How does one keep such a form, where no one party may destroy another, from eroding? Cicero uses a word which becomes key to the maintenance of a republic: commonwealth. The form of the city is where men live together, bound by an idea of right and justice. But what is this right? It is certainly not the 'right' of the democratic citizen. He later draws out that this right in the commonwealth, or republic, is liberty.

Stay with me here.

Liberty, again, is not the right to do whatever you please, but the right to participate in and enjoy the fellowship of the commonwealth. Man is, for Cicero, a social being. Just like the Greeks, he recognizes that the highest most fulfilling good for men is to live in friendship (I'd like to inject communion) with one another. The greatest good of the republican is the service of his city and participation in sociable and political works.

The nature of liberty is, here especially, quite separate from what one finds in Locke or Hobbes. It is the right to participate in the life of the city, but this right is inherently tied to obligation. Machiavelli fully supported the right to free speech, with the understanding that one had the duty to use it for the betterment of the city. According to this idea, man is never really at liberty, except when he acts in love for his fellow men.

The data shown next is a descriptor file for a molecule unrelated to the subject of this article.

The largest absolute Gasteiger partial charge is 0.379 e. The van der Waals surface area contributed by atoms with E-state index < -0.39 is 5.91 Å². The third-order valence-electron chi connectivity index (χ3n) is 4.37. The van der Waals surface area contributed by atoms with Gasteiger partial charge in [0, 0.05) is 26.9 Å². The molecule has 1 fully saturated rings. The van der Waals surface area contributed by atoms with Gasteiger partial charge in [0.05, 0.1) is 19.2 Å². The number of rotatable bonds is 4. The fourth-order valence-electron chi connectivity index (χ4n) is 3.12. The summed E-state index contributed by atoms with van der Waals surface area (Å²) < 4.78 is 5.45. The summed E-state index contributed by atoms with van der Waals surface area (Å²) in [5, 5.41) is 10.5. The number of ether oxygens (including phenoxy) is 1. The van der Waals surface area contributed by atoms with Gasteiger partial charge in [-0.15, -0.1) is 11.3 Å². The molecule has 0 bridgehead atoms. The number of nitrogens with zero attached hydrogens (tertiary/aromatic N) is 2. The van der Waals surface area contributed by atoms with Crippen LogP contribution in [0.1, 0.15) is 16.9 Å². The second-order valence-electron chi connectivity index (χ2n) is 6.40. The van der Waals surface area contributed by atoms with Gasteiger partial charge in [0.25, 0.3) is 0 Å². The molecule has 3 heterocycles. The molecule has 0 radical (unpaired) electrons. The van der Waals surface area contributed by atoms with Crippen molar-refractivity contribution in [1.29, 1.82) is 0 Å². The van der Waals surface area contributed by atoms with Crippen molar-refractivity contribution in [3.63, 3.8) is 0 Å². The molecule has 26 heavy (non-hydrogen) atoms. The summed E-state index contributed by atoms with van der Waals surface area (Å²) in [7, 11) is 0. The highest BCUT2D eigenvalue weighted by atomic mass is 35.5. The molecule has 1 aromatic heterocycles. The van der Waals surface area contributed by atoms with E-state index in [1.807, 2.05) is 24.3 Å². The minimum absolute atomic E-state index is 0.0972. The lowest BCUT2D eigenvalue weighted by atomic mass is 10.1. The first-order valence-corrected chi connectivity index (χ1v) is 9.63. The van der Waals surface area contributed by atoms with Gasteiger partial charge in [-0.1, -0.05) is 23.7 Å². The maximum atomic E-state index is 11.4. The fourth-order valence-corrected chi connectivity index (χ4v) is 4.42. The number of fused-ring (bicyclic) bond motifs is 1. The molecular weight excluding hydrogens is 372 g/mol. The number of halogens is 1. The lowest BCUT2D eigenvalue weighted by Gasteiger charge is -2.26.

This is a lovely idea, but it is hardly a likely scenario, given the state of human nature.

How then is man to tame the demons of desire and discipline himself. The answer is the same, all the way until that putz Hobbes...I think I might have alluded to the answer.

Men must be taught to love their fellow men, and religion is sited as the only force capable of bestowing this discipline. Religion, taught in the home, by a strong family, is the foundation and backbone of a republic. It teaches men to look outside of themselves for good, and that there are greater goods than fleeting physical pleasure. It teaches men to behave.

The key to maintaining a republic is religion. Machiavelli argues that a people must be religious to be free, because religion is the way of escaping, not only our own license, but the license of others taken against us.

I live in a world that is less religious as time passes; even among those who attend churches, few are actually religious, or even have an idea exactly what it is they believe. Human nature can never be tamed, but it can be curbed. Where man have no interest in doing what is honest, decent, and good, then they will follow their desires wherever they run. Chasing the perfect hedonistic freedom of the alcoholic.